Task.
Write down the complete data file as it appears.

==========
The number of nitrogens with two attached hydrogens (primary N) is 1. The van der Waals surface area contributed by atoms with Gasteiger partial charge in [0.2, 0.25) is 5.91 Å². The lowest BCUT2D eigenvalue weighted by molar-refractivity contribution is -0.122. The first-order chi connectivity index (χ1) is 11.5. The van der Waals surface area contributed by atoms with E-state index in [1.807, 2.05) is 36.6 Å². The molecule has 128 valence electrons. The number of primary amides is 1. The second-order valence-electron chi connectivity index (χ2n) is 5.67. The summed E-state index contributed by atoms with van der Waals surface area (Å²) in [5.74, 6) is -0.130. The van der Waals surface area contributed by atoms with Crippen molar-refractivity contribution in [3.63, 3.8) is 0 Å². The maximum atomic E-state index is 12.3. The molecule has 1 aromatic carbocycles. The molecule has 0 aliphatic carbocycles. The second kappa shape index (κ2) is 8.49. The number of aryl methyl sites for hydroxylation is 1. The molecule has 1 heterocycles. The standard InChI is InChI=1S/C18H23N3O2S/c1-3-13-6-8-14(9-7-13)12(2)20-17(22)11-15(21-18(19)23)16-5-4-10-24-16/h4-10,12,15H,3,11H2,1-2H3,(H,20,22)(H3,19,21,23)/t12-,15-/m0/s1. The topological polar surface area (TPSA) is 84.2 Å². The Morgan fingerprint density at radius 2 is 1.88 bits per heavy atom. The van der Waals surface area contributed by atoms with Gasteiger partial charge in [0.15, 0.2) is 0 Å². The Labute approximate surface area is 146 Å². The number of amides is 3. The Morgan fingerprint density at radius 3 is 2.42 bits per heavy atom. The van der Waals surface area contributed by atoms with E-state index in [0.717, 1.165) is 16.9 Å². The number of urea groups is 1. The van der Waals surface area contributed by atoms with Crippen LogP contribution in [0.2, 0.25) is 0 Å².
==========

The number of nitrogens with two attached hydrogens (primary N) is 1. The van der Waals surface area contributed by atoms with Gasteiger partial charge in [0.2, 0.25) is 5.91 Å². The lowest BCUT2D eigenvalue weighted by molar-refractivity contribution is -0.122. The first-order chi connectivity index (χ1) is 11.5. The van der Waals surface area contributed by atoms with E-state index in [1.807, 2.05) is 36.6 Å². The molecule has 128 valence electrons. The number of primary amides is 1. The second-order valence-electron chi connectivity index (χ2n) is 5.67. The summed E-state index contributed by atoms with van der Waals surface area (Å²) in [5.74, 6) is -0.130. The van der Waals surface area contributed by atoms with Crippen molar-refractivity contribution in [3.63, 3.8) is 0 Å². The maximum atomic E-state index is 12.3. The molecule has 1 aromatic carbocycles. The molecule has 0 aliphatic carbocycles. The second kappa shape index (κ2) is 8.49. The number of aryl methyl sites for hydroxylation is 1. The molecule has 1 heterocycles. The standard InChI is InChI=1S/C18H23N3O2S/c1-3-13-6-8-14(9-7-13)12(2)20-17(22)11-15(21-18(19)23)16-5-4-10-24-16/h4-10,12,15H,3,11H2,1-2H3,(H,20,22)(H3,19,21,23)/t12-,15-/m0/s1. The topological polar surface area (TPSA) is 84.2 Å². The Morgan fingerprint density at radius 2 is 1.88 bits per heavy atom. The van der Waals surface area contributed by atoms with Gasteiger partial charge in [0.15, 0.2) is 0 Å². The Labute approximate surface area is 146 Å². The number of amides is 3. The Morgan fingerprint density at radius 3 is 2.42 bits per heavy atom. The van der Waals surface area contributed by atoms with E-state index in [0.717, 1.165) is 16.9 Å². The number of urea groups is 1. The van der Waals surface area contributed by atoms with Crippen LogP contribution in [0.2, 0.25) is 0 Å².